Saturday, February 16, 2008

Mission and Vision and Mantra, Oh My!

There is some buzz in the business community about having a Mantra. Those of us who have lived through Missions and Visions, I trust, don't see a Mantra as being any different so I'll cut right to the chase. Mission, Vision and Mantra statements fail because people forget that these statements are starting points and not the end. Some will spend endless hours and engage endless consultants to finally come up with the right Mantra and when finally done, breathe a collective sigh of relief and then, move on. Does a Mantra alone really have any value internally with employees and externally with clients? I think we all know the answer to that one.

In order for one of these statements to be of any true value, you would have to put the statement into practice. And by practice I mean practice as in 'practice makes perfect'. Perception is the key here. Your Mantra would have to be tied to a set of values and standards that every decision and action is accountable to from the board room to the front office.

One of the things that I try to impress upon my clients over and again is that "an idea without a buyer is of little value". So if you actually believe that someone would be willing to join your organization or buy from you based on a Mantra then I suggest you start testing different Mantras on your potential clients and potential employees and see which one works best. Once you have found the perfect Mantra that engages clients and employees you would need to change the entire organization to successfully live up to that Mantra. The other option is to create a Mantra from the values and standards that endear and engage your organization to your existing clients and employees. Hopefully your organization will have some of those qualities and you can encapsulate them into a 3 to 4 word statement. You may discover that the most appropriate Mantra based on existing values and standards is 'We are Evil' but don't fret as you won't have to change anything to live up to it. And just think, with a Mantra like that you could be opening up a whole new untapped market segment.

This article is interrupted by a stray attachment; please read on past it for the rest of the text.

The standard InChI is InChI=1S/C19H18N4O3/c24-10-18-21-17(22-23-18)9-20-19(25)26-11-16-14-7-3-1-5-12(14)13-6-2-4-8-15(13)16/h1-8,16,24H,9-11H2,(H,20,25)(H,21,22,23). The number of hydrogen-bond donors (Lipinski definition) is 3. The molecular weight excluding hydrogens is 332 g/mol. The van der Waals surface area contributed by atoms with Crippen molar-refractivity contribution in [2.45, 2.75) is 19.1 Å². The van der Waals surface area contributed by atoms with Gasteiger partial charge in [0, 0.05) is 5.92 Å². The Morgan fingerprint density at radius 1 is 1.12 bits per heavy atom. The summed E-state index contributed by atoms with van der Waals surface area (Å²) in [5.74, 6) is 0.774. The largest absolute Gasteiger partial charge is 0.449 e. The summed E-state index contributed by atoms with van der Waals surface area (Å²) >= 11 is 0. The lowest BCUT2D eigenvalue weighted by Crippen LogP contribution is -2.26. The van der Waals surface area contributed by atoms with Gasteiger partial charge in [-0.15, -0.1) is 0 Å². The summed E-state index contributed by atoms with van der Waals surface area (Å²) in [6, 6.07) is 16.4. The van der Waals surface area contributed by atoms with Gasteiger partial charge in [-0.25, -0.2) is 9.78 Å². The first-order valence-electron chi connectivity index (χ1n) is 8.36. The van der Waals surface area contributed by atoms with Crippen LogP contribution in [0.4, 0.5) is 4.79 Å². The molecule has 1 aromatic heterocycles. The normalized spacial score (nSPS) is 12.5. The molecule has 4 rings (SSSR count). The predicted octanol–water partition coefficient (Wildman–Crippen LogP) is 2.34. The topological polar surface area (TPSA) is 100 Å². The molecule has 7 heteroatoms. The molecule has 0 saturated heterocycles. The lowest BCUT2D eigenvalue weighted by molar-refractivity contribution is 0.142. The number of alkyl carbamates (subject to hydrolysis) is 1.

For those of you who believe that a Mantra is 'old school', I have just coined the next corporate image term and it is "Chant". It is based on the premise that if you say something enough times , something being a 3-4 word statement, people will start to believe it. This ensures the desired effect and doesn't require any organizational change other than making it mandatory to memorize and recite the statement at every opportunity.